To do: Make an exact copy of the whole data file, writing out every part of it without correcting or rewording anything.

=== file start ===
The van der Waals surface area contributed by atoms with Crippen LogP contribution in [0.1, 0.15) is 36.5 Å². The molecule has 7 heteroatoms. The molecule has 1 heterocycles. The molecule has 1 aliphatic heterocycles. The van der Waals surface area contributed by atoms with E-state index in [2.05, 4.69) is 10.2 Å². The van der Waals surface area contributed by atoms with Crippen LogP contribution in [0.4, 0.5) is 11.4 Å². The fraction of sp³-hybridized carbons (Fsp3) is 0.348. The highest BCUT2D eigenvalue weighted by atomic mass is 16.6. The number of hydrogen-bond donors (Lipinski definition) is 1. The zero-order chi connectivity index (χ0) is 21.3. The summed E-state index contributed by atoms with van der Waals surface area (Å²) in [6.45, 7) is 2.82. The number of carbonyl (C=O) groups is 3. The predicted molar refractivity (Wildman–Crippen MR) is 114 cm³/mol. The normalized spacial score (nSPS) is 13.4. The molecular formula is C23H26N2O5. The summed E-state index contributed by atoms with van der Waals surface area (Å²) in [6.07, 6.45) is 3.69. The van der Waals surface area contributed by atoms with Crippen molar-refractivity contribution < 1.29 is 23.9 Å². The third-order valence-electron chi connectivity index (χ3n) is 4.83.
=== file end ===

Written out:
The van der Waals surface area contributed by atoms with Crippen LogP contribution in [0.1, 0.15) is 36.5 Å². The molecule has 7 heteroatoms. The molecule has 1 heterocycles. The molecule has 1 aliphatic heterocycles. The van der Waals surface area contributed by atoms with E-state index in [2.05, 4.69) is 10.2 Å². The van der Waals surface area contributed by atoms with Crippen LogP contribution in [0.4, 0.5) is 11.4 Å². The fraction of sp³-hybridized carbons (Fsp3) is 0.348. The highest BCUT2D eigenvalue weighted by atomic mass is 16.6. The number of hydrogen-bond donors (Lipinski definition) is 1. The zero-order chi connectivity index (χ0) is 21.3. The summed E-state index contributed by atoms with van der Waals surface area (Å²) in [6.45, 7) is 2.82. The number of carbonyl (C=O) groups is 3. The predicted molar refractivity (Wildman–Crippen MR) is 114 cm³/mol. The normalized spacial score (nSPS) is 13.4. The molecular formula is C23H26N2O5. The summed E-state index contributed by atoms with van der Waals surface area (Å²) in [6.07, 6.45) is 3.69. The van der Waals surface area contributed by atoms with Crippen molar-refractivity contribution < 1.29 is 23.9 Å². The third-order valence-electron chi connectivity index (χ3n) is 4.83.